history of psychology
By studying the history of psychology, a student gains perspective and a deeper understanding of modern psychology. Also, he or she will learn that sometimes sociocultural conditions determine what is emphasized in psychology.
1. Early development (Part-1)
The first use of the term "psychology" is often attributed to the German scholastic philosopher Rudolf Goeckel in 1590. More than six decades earlier, however, the Croatian humanist Marko Marulić used the term in the title of a work which was subsequently lost. This, of course, may not have been the very first usage, but it is the earliest documented use at present.
The term did not fall into popular usage until the German idealist philosopher, Christian Wolff (1679-1754) used it in his Psychologia empirica and Psychologia rationalis (1732-1734). This distinction between empirical and rational psychology was picked up in Diderot's Encyclopedie and was popularized in France by Maine de Biran.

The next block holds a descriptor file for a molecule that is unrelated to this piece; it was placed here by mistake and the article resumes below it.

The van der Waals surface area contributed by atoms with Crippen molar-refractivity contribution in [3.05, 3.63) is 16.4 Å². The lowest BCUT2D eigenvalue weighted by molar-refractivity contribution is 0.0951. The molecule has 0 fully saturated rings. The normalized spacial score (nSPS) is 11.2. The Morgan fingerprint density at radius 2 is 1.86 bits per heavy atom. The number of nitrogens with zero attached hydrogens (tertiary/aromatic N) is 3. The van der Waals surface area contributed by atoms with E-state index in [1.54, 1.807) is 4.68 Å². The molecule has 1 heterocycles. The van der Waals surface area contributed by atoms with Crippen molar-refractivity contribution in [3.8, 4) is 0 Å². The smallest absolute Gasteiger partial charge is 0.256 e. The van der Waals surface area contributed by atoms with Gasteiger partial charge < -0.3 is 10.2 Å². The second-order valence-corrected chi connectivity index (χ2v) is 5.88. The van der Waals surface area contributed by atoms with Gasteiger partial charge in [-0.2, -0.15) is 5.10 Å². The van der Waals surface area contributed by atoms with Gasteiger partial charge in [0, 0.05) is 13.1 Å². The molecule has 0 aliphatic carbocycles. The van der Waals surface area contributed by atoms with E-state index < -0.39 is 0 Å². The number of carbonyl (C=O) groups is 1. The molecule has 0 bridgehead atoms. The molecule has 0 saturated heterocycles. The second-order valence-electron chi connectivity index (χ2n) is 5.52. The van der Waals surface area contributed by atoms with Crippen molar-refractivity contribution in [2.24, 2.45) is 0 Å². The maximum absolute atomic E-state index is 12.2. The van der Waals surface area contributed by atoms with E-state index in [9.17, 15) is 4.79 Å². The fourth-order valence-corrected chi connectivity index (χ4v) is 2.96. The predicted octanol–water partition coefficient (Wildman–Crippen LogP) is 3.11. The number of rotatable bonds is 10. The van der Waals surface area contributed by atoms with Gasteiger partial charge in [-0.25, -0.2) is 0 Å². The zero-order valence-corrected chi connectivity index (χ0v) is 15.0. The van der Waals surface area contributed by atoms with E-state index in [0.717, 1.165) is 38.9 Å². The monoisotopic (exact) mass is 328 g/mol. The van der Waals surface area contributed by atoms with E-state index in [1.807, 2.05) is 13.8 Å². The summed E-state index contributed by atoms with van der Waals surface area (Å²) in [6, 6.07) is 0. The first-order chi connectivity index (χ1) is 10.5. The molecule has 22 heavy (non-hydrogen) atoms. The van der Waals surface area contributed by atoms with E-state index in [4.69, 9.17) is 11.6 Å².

The root of the word psychology (psyche) is very roughly equivalent to "soul" in Greek, and (ology) equivalent to "study". Psychology came to be considered a study of the soul (in a religious sense of this term) much later, in Christian times. Psychology as a medical discipline can be seen in Thomas Willis' reference to psychology (the "Doctrine of the Soul") in terms of brain function, as part of his 1672 anatomical treatise "De Anima Brutorum" ("Two Discourses on the Souls of Brutes"). Until about the end of the 19th century, psychology was regarded as a branch of philosophy.